God is closer to us that we realise. In cleansing of Temple, Jesus set the stage for an even more dramatic closeness that God will have with humanity. Sadly, the act of claiming His space brought Jesus into direct conflict with the authorities—both religious and secular. It would lead to His arrest and this incident was presented as key evidence at His trial based on the claim that He would destroy the Temple and would rebuild it in 3 days.

The unfortunate situation was that the Jews, for whom the concrete Temple was the focal point of their relationship with God, did not recognise the “Temple’s true Temple”. At the beginning, it was brought up that violence is not the right word to describe Jesus’ action, but symbolic nearness is. The question now remains why did the Jews fail to realise that?

According to the Catechism, following the analogy of faith[1], Sacred Scripture should in totality, be read both literally and spiritually. Our spiritual exegesis will recognise that this brazen behaviour of Jesus should be understood allegorically, morally and anagogically.[2]

Entering the Temple to reclaim its sacred space was an epiphany whereby Jesus was replacing the Temple with His Body. Hence, the Temple was an allegory of Christ’s Body. In Jesus, God the Father is so much nearer to us than both the Temple and the Law can ever be. He is with us through His Son. As Jesus spoke of the destruction and the rebuilding of the Temple, we catch a glimpse of the anagogical sense of our destiny. He was speaking of the Resurrection and our salvation is modelled upon His Rising from the dead. Jesus is our objective and where He has gone, we hope to follow.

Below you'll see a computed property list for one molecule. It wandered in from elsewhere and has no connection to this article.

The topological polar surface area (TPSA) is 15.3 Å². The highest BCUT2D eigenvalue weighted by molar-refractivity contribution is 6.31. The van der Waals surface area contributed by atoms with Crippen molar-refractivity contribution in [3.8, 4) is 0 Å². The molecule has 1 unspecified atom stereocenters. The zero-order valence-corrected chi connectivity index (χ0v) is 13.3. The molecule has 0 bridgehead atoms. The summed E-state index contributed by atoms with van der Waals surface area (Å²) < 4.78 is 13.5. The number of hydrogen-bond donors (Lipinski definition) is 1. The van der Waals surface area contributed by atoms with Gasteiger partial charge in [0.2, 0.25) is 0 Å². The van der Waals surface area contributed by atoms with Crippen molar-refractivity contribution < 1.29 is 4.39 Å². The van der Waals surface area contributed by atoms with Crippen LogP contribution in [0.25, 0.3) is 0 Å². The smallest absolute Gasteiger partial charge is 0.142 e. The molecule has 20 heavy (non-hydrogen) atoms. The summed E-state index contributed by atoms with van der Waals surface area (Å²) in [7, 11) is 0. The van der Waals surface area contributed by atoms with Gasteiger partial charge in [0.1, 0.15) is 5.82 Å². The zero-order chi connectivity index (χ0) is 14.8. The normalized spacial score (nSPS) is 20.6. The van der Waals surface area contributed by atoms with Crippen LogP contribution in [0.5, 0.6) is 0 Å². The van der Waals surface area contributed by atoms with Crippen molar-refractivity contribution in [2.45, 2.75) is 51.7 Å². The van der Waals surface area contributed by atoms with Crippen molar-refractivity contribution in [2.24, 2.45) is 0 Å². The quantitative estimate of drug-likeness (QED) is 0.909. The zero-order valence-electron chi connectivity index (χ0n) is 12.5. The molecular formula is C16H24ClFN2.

This brings us to the moral sense of Jesus’ symbolic action. It is found in the clearing out of the traders. Jesus was not interested in challenging the Temple or Roman authorities for sake of it. He was highlighting the corruption that had entered into the Temple system. This is pertinent to us because through our baptism and confirmation, our souls have been configured to Christ, transforming our bodies into temples of the Holy Spirit. Now, we are not halfway through Lent, Jesus cleansing the Temple becomes for us a pause and an exercise of taking stock of how much space we give to God or how much we have crowded God out. Thus, these questions “What corrupts us?” and “What areas in our lives need purification?” are relevant in our spiritual search for salvation.

The point is, in seeking God, in longing to be saved by Him, we encounter also a corresponding desire of God to be near us. In cleansing the Temple, He shows that He does not care to establish a covenant from a distance. Thus, the only appropriate response is to enlarge the space of our hearts for the Him. The devout practices of Lent—prayer, fasting and almsgiving—are specifically tailored for the purpose of getting close to Jesus. As the true Temple of God’s proximity, He is our destiny. He is our everything. Do not tarry. Let us move closer to Him.